Did You Know?
Export credit agencies have backed inefficient and intrusive power plants and dams across India. The Dabhol power plant cost the government of India in power fees and lawsuit settlements, while still being unable to provide dependable power to Maharashtra. Dams, such as the Tehri Dam, flood nearby dams and hardly follow environmental recommendations. India has two ECAs of its own; the Export Credit Guarantee Corporation of India Ltd., and the Ex-Im Bank of India.
"In the case of the Dabhol Power project, the Dabhol Power Company has facilitated human rights abuses by the state, has benefited from them, and has also benefited from a failure of the government to enforce human rights standards."
- Human Rights Watch 1999 Report
|Photo Credit: Human Rights Watch
Important Background Documents:
The Road to Harsud: The death of a town July 19, 2004 (Outlook India, via ZNet) by Arundhati Roy — In this opinion piece Roy draws attention to Harsud, a 700-year-old Indian town slated to be submerged by the reservoir of the Narmada Sagar Dam, the most destructive dam on that river. She gives a narrative to the struggle of communities in the face of a corrupt government-sponsored energy industry. Saying "[t]he World Bank is by no means the only shark in the water," she cites ECAs COFACE (France) and NEXI & JBIC (Japan) among those bringing destructive energy projects to India.
The Sustainable Energy and Economy Network (SEEN) page on India's multilateral bank and ECA-backed energy projects.
At What Cost? ECAs in India: Bankrolling Nuclear Power Plants, Mega-Dams, and Scandal-Ridden Projects Jan. 2004 by Stephanie Fried, Ph.D., and Josh Dimon, Environmental Defense
In 1992, Enron established the Dabhol Power Company (DPC) in Maharashtra, India, in association with GE and Bechtel. Financing for the plant came from a $640 million loan fro US EXIM and OPIC, as well as additional funding from JBIC and Belgium’s OND. The UK’s ECGD provided investment insurance to three British banks involved in the project. The government of Maharashtra agreed to allow construction of the first phase of the plant, and the Maharashtra State Electricity Board (MSEB) agreed to purchase its electricity through a Power Purchase Agreement. A report by the Munde Committee described the bribery behind the deal between the DPC and MSEB, the inflated cost of the plant’s construction, and the unreasonable rates charged to the MSEB during operation of the 740 MW Phase I of the DPC’s existence. Despite these problems, the government agreed to do an additional 1,400 MW Phase II of the Dabhol plant. Local people protested the activities of the DPC throughout its entire operation. In 1997, tension between the government and its people peaked as protestors took to the streets, often beaten by the police. Operation costs of the plant increased as Phase II progressed. In 2001, the MSEB could no longer afford to patronize the DPC and withdrew its support. Dabhol was soon forced to halt operations. The DPC was in debt to Indian and foreign banks, including export credit agencies. At the end of that year, Enron declared bankruptcy. Enron, GE, and Bechtel sued the government of Maharashtra for reneging on its contract. OPIC also held the government responsible for their loss of investment. Enron slowly faded out of the picture as GE and Bechtel continued to demand money to remove the DPC from debt. Now, as Phase II approaches completion, GE and Bechtel are removing themselves from the operation, leaving Indian investors and the MSEB with a plant which consumes a large amount of money to operate and does not yet provide the area with sufficient energy.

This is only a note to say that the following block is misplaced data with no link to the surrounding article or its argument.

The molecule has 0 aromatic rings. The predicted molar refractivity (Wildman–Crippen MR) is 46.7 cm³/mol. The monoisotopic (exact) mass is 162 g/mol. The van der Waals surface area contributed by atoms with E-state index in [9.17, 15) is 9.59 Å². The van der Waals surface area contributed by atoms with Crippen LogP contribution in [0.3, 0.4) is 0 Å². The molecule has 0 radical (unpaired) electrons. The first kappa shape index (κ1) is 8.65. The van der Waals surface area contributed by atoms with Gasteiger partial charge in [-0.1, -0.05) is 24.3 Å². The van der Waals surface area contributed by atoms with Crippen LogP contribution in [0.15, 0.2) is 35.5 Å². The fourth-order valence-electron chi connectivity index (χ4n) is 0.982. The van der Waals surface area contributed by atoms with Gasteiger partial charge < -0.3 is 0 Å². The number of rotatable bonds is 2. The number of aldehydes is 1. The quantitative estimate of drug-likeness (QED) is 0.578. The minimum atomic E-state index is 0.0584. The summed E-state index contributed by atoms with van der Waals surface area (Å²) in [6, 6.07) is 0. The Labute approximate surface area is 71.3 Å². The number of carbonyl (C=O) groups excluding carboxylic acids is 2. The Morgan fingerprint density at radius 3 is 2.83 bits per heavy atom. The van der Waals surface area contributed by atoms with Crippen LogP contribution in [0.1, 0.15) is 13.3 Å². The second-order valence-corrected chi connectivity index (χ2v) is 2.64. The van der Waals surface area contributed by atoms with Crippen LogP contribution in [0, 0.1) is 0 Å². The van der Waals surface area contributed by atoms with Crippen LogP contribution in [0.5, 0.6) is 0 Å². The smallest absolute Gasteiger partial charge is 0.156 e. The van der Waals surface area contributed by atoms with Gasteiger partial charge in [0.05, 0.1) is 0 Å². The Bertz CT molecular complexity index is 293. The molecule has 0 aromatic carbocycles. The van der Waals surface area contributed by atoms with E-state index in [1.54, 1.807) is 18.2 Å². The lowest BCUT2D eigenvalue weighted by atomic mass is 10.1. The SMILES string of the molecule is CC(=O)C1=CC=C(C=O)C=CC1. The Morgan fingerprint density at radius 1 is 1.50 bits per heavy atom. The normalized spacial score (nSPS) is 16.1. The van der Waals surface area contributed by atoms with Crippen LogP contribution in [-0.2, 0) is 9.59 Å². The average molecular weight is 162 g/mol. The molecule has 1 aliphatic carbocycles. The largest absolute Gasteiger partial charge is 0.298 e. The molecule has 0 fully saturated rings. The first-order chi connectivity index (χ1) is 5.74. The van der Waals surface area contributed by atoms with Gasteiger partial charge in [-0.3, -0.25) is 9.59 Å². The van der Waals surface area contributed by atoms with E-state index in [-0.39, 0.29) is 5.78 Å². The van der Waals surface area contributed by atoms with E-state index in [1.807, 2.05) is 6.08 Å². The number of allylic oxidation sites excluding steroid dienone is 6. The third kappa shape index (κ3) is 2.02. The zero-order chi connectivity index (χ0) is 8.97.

Dam Projects Summary:
India relies on dams to generate hydroelectric power and to control relative water distributions across the country. Often these dams come at the price of displacement of India’s people or flooding of fertile land. Development of one such dam in Uttaranchal by the Tehri Hydro Development Corporation (THDC) began in 1972 with support by the German ECA, Hermes. Since then, construction of the dam has been reprimanded in court for its disregard for environmental guidelines and necessary seismic revisions. The dam lies in close proximity to the Central Himalayan Seismic Zone and is in danger of being directly damaged by an earthquake or indirectly by landslides and waves caused by quakes. A landslide caused by the flooded Bhagirathi River collapsed a bypass tunnel of the dam, killing at least 28 people in August 2004. In addition to these safety issues, the THDC and the government of Uttaranchal have not provided adequate compensation to the thousands of people to be displaced by the dam. Problems associated with dam projects have caused Hermes and other German banks to withdraw support from Maheshwar dam in the Naramada Valley.
Indian Ex-Im Bank Becoming Active in Africa September 9, 2005 (Our Corporate Bureau)
Dabhol Settlement Receives Another Blow May 24, 2005
Indian Lenders, OPIC Sign MOU on Dabhol Debt March 15, 2005
Russian and Indian ECAs Enter Into Agreement November 18, 2004
OPIC Sues Indian Government Over Dabhol November 19, 2004
Dabhol Standoff Continues September 21, 2004
OPIC to Search for Dabhol Power Plant Sponsor August 19, 2004
Large Dam in India's North East May Get ECA Financing June 19, 2004
JBIC Extends Financing to India March 31, 2004
more information, contact the
ECA Watch Facilitator.
ECA Watch Campaign Member Links:
Environment Support Group, Leo Saldanha
Narmada Bachao Andolan (NBA) - Save the Narmada Movement, Alok Agarwal - www.narmada.org/nba-press-releases/